Last year, former Philadelphia Mayor Michael Nutter signed the Wage Theft Law making amendments to Title 9 of The Philadelphia Code. Starting today, employers that violate the Pennsylvania Wage Payment and Collection Law or the Pennsylvania Wage Payment and Collection Law will receive higher penalties. If it is determined that wages are owed by the employer, he or she will be ordered to pay the employee. A separate violation may be imposed for each week wages are not paid. As provided under the law, the city “may deny, suspend or revoke any license or permit issued or pending” if the employer is found liable for a violation of the new law, the Pennsylvania Wage Payment and Collection Law, and the Pennsylvania Minimum Wage Act.
The party alleging a wage theft violation can file a complaint with the Wage Theft Coordinator less than three years from the date the wage theft occurred. A Wage Theft Coordinator is a new position designated by the Managing Director under the new law. The Wage Theft Coordinator will be responsible for reviewing each wage theft complaint, providing information regarding remedies and other assistance to the complainant, and making a formal decision. During the filing process, employers will have 30 days after receipt of the complaint to file an answer. The Wage Theft Coordinator will make a decision within 60 days of receipt of the employer’s answer, or within 110 days of receipt of the complaint, whichever is earlier. Employees may also file an action under the new law in court.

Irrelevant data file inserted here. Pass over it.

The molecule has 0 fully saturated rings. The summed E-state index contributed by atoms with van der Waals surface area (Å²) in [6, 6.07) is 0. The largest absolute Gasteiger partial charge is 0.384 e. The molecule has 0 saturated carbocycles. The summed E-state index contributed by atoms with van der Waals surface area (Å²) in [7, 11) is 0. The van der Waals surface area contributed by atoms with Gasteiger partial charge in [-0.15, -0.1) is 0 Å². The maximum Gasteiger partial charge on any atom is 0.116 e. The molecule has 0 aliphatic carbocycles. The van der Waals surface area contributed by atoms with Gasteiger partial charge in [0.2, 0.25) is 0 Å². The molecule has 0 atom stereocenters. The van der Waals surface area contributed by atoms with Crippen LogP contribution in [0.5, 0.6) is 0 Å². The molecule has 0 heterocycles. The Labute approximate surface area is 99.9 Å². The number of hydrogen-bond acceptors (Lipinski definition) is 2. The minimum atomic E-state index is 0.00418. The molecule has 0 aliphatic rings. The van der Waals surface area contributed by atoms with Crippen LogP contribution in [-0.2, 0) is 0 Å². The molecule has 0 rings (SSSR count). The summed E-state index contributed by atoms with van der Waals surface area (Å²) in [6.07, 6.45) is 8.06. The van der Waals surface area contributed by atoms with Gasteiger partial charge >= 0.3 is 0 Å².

An employer cannot discriminate or retaliate against an employee for exercising his or her right under the Wage Theft Law. Employers will be responsible for providing a notice, which will be released by the Wage Theft Coordinator, to each employee regarding their rights under the law. The notice must be in English and in any other language spoken by at least five percent of the employer’s workforce. The posting requirement can be fulfilled by providing the notice to each employee or by displaying it in a conspicuous place. Violating the notice and posting requirements can result in a $100 fee for each separate offense. CPC will continue to monitor the release of the notice.